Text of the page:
Ciro Guerra's profoundly beautiful Embrace of the Serpent, one of the nominees for best foreign language film at this year's Academy Awards, touches on many of the same themes that Terrence Malick (see the review of his Knight of Cups, Page 4) explored in his 2005 feature The New World.
Malick's film was about the arrival of the British on the shores of 1600s Virginia, with John Smith's meeting the beautiful Pocahontas of the Powhatans and white men from Europe invading and corrupting the virgin Americas.
Two white men from three centuries later in history - the German ethnographer and explorer Theodor Koch-Grünberg, and the American biologist Richard Evans Schultes - are at the heart of Guerra's black-and-white gem.
Koch-Grünberg (Jan Bijvoet) is traveling the rivers of the Amazonian jungles of Colombia in 1909, accompanied by his guide and friend Manduca (Yauenkü Miguee), in search of a sacred plant, the yakruna. They encounter a fiercely protective shaman, Karamakate (Nilbio Torres), the last survivor of his people.
Initially, Karamakate is wary of the European, who has fallen ill, but the two become friends and traveling companions (along with Manduca), heading off to look for the rare and mystical yakruna.
The American Schultes (Brionne Davis) arrives in these same waters, and forests, in 1940, in search of the plant, but also in search of the places and people that Koch-Grünberg had encountered, and documented, 31 years before. (Guerra based his screenplay in part on Koch-Grünberg's journals.) Schultes, too, meets Karamakate (Antonio Bolívar as the older incarnation of the tribesman), and the men climb in a canoe and embark on their quest.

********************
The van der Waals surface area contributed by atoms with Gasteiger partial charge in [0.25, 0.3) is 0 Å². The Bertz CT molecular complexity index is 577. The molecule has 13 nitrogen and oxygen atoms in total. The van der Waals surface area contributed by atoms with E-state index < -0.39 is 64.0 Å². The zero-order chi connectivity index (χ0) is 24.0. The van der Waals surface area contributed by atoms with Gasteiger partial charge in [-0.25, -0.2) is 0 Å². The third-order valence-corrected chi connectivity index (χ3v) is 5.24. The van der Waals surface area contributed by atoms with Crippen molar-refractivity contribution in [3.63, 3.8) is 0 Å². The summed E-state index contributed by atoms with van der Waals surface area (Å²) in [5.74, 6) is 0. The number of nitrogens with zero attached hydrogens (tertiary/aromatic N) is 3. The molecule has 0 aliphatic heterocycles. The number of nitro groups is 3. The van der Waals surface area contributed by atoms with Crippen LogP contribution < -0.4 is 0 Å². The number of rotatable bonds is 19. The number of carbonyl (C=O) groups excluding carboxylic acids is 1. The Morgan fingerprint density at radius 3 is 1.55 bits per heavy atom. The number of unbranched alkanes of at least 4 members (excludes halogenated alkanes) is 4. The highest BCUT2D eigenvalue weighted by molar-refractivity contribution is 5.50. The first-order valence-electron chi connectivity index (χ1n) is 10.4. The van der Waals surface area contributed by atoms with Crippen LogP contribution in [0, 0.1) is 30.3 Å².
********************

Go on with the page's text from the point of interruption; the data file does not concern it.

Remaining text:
Embrace of the Serpent toggles back and forth between these two stories, linked by the figure of Karamakate and his relationship with the respective scientists.
Both narratives are very much about man's connection to the natural world, how the spirits of the water, earth, and sky imbue the spirit of man, and how the "cultured" people, the people looking to harvest the earth (or plunder it) - or to bring Christianity to the natives - throw that harmony into dire disarray.
What makes Embrace of the Serpent unique is that both of the strangers in this strange, wondrous land - Koch-Grünberg in 1909 and Schultes in 1940 - understand that relationship, and respect it.
In the company of Karamakate, the German explorer begins to shed his ties to the West - and literally jettisons the boxes of gear he has been lugging across the Yari River and its tributaries. Schultes, with his camera and his notebooks, seeks to know this place, its peoples, and what drove his predecessor with such passion.
Guerra's remarkable film dives deep into seemingly infinite forests, and deep, too, into the soul of man. It's the exploration of a lost culture, a lost history - a loss, the film suggests, that humankind may never fundamentally recover from.